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Young scientists compare global test results

  The Priory's Year 7 Science Club has taken part in an international experiment on behalf of The Royal Society of Chemistry.

The experiment involved testing how much vitamin C was found in different types of fruit and vegetables. Our club, which is run by Mr Cole, carried out this experiment with an apple.

First we measured out 10g of apple with a set of scales. Next we grated the apple into a beaker and washed the grater with 100cm3 water into a tray to make sure all the 10g of apple had been used.

After pouring the water and apple in the tray into the beaker, we stirred the solution with a stirring rod to make sure all the vitamin C from the apple had been absorbed in the water. Then we used a sieve to filter the apple out of the water.

Finally, we added iodine to the solution, counting the number of drops it took to create a dark blue colour. My result was 15, meaning there were 2.4mg per gram in my 10g of apple.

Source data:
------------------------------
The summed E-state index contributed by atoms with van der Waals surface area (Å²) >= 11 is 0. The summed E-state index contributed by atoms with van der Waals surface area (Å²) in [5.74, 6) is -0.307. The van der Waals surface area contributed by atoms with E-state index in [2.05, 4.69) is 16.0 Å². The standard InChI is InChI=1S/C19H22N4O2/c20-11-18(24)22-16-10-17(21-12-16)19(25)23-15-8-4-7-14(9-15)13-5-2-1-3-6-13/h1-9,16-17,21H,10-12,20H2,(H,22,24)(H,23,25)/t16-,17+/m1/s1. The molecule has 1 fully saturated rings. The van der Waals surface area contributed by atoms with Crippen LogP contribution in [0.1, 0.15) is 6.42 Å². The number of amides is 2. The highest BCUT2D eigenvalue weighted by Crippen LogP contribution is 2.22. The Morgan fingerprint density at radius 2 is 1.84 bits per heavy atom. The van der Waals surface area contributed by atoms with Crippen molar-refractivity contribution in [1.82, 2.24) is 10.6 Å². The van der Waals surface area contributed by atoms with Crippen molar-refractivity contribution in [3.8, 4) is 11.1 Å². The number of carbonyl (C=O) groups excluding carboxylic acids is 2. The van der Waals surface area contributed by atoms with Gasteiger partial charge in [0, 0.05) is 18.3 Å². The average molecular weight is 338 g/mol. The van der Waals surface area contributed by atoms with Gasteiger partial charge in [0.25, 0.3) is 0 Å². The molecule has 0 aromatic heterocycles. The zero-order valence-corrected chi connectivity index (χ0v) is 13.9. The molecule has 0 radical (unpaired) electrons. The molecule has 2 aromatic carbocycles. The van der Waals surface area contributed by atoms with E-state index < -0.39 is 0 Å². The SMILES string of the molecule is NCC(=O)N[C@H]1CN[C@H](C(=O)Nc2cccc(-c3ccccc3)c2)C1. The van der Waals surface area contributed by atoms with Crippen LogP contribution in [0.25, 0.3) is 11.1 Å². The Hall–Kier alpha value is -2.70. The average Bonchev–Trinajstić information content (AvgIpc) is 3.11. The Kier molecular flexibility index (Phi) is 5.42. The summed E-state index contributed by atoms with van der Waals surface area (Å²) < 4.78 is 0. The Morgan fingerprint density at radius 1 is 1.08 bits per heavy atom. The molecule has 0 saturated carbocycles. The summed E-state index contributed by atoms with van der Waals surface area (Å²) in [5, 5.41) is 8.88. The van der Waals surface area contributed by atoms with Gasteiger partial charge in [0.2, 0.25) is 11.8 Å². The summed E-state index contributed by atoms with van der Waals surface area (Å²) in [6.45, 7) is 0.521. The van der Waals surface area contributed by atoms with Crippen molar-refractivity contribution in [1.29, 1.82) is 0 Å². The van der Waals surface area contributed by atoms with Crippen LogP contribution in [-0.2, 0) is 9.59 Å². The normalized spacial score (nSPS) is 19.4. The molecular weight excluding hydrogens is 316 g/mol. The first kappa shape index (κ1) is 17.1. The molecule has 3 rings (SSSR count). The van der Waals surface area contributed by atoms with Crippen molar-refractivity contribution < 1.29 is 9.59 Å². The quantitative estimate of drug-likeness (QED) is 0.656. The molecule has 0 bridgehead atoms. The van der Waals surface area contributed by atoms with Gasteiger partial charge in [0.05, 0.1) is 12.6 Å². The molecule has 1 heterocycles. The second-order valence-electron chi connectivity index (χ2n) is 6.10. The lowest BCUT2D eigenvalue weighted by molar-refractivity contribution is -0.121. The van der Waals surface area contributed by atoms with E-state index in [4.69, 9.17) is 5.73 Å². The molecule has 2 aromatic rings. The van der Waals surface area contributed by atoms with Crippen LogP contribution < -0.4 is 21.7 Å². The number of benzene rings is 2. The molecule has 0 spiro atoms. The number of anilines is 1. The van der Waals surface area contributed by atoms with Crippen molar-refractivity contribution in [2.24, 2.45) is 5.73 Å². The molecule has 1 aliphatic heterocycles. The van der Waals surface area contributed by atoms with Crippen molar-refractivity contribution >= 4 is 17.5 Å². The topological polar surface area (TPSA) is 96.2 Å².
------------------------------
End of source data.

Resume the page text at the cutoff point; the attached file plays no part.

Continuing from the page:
I enjoyed doing the RSC's Global Experiment because we got to compare results across the world. It was amazing to think that hundreds of people around the world all participated in the same practical, including people from Africa and Asia. I also enjoyed comparing the results for cooked or raw, and fresh or old, fruits and vegetables.

However, some of the results did surprise us. For example, the overall results showed that cooked fruit or vegetables had more vitamin C than raw fruits and vegetables. It was also quite surprising to find out that some of the vegetables contained more vitamin C if they were old rather than fresh.

Overall, I really enjoyed taking part in this experiment for the Royal Society of Chemistry and comparing results with people around the world. I hope I will be able to take part in experiments like this in the future.

William Ghest
Year 7

    The Priory Federation of Academies, Lincoln